'It looks like the apocalypse': MMA workers didn't fathom it was their train burning, Lac-Mégantic trial hears
Explicit language warning: audio recordings reveal railway men's horror, realizing their fuel train's on fire
As towering flames lit the night sky in the early morning of July 6, 2013, employees of the now-defunct Montreal, Maine and Atlantic (MMA) railway spoke to each other with growing apprehension, trying to figure out the cause of the blazing inferno which was ravaging downtown Lac-Mégantic.
"The town of Lac-Mégantic is on fire, from the church to the Metro to the river," MMA locomotive engineer Tom Harding is heard saying on audio recordings played to Superior Court Justice Gaétan Dumas and the jury in a Sherbrooke courtroom Wednesday.
"The flames are 200 feet high," Harding tells rail traffic controller Richard Labrie.
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Labrie, 59, and Harding, 56, along with former MMA operations manager Jean Demaître, 53, are on trial for criminal negligence causing 47 deaths in connection with that tragedy.
"It's not us," Labrie says in an earlier conversation to Demaître. "We have a train in Nantes and in Vachon."
"It might be the gas line that blew up," he surmises.
Realization slowly dawns
After about an hour after the initial call, Labrie suggests to Demaître the possibility that the MMA fuel train might be to blame.
"Stop that," replies Demaître, using a French cuss word.
"What I want to know is if it's our train that ran down," says Labrie. "It's stressing the hell out of me."
Demaître then asks if Harding secured his train.
"Yes," says Labrie.
"I f--king hope it's someone else's fault, not ours," says Demaître.
'There is no more downtown'
Around 2:30 a.m. ET, a taxi dispatcher from Lac-Mégantic calls Labrie, informing him it's MMA's 74-car fuel train, parked 12 kilometres away at Nantes, which has rolled into downtown Lac-Mégantic, derailed and burst into a raging blaze.
"It's burning like hell, man," says the dispatcher. "There is no more downtown, Richard."
"Calisse," swears Labrie, breathing heavily. "Oh no."
Warning: Explicit language in the audio that follows:
"Dozens and dozens of people are going to die," says the taxi dispatcher.
Labrie is then heard calling Demaître.
"Put on your pants," he tells him. "The train ran down."
"You're kidding me?" says Demaître.
"The train ran down. We're in deep shit, tabarnak," says Demaître. "[Harding] didn't secure it properly."
Harding finds out it's his train
Sometime after 2:30 a.m., Harding calls Labrie from a payphone to get an update.
Labrie tells him it was the fuel train he'd left in Nantes which is burning in Lac-Mégantic.
"No. no. F--k, Tabarnak de tabarnak. It was secure when I left," Harding says. "[Richard], it was secure."
Labrie asks Harding how many handbrakes he applied to the rail cars.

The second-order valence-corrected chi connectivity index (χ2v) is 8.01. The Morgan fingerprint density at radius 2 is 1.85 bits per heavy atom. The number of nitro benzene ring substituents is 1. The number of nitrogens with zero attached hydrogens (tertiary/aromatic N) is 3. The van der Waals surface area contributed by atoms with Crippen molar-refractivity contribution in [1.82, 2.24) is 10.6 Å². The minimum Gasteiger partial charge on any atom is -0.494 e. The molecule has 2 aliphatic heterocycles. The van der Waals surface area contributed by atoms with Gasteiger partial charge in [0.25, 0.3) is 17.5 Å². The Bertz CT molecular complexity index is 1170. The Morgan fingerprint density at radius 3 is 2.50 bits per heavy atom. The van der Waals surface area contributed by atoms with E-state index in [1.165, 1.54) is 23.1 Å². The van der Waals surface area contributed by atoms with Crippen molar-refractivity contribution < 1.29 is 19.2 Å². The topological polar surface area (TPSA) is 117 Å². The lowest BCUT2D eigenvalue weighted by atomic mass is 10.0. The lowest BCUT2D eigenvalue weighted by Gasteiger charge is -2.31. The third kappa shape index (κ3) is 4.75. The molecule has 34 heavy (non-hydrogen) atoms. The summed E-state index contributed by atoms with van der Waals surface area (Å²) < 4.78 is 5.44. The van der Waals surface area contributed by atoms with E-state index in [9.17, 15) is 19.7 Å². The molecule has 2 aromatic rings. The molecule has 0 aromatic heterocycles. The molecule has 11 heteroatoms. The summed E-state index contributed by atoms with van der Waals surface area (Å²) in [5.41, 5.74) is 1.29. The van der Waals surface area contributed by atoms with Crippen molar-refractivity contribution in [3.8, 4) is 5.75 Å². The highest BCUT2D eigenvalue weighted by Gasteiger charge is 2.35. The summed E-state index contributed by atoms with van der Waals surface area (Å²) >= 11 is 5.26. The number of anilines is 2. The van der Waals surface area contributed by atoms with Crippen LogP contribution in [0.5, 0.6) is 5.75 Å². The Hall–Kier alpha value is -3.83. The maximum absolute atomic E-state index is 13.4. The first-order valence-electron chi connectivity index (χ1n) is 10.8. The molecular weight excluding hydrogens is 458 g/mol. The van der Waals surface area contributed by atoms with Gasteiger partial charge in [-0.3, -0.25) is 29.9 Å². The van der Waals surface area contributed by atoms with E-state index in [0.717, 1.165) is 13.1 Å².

Seven, Harding tells him.
Warning: explicit language in the audio that follows:
Several conversations later, Harding calls Labrie back from the gas station where he's been waiting, asking what he should do and where he should go.
Labrie tells him he's not sure.
"I don't feel too good right now," Harding tells Labrie.
"I understand," replies Labrie. "Me neither, I don't feel good."
"I can't believe the damage in downtown Mégantic," continues Harding.
"I can't imagine, maybe because I don't want to imagine. I guess it must be f--king hell" says Labrie.
"It is," Harding replies.
Number of handbrakes called into question
In one of the last audio recordings heard by the jury, MMA's former assistant director, Michael Horan, asks Labrie what happened.
Labrie tells him about the initial fire on the locomotive left idling in Nantes the night before, explaining that firefighters had put it out and turned off the engine.
Horan tells Labrie he should have told them to leave the locomotive running.
Labrie is then asked how many handbrakes Harding left on the train. Labrie counts out the handbrakes, for a total of seven.
"Tabarnak, that's not enough," Horan responds.
Worst thing imaginable
The rail traffic controller who took over Labrie's duties later that day told the court that he had no idea what had happened when he got to the train station at Farnham, 65 kilometres southeast of Montreal.
That moment my life changed forever.— Steve Jacques, rail traffic controller
Steve Jacques, the 25th witness to testify in the trial, described the first few minutes of his workday.
"[Labrie is] someone who's very orderly,'' Jacques said. "But I arrived and there were papers everywhere."
Jacques said he tried to make a joke, but Labrie was busy on the phone, so he started working.
Jacques said when he asked Labrie what was going on, Labrie responded by asking him what was the worst thing he could imagine happening.
He responded: "We go to Montreal, and the drawbridge goes up, and a fuel train derails into the seaway."
"I still hadn't seen [Labrie's] face," Jacques added. "He was green. He said, 'Mégantic is on fire.'"
Jacques asked Labrie if he meant the railyard in Mégantic, he testified.
"No," Labrie told him. "The town is on fire."
"I was in shock," Jacques told the court.
"I went on [the] internet and saw the video that everyone else saw, and at that moment my life changed forever."
Jacques is expected to continue his testimony Thursday.
- A previous version of this story reported the three defendants are charged with 47 counts each of criminal negligence causing death — one count for each person who died in the Lac-Mégantic rail disaster. In fact, prior to the trial, the Crown simplified the charge to a single count each of criminal negligence causing 47 deaths. The change has no bearing on the criteria used by the jury to render its verdict or on the possible sentence.Jan 15, 2018 6:50 PM ET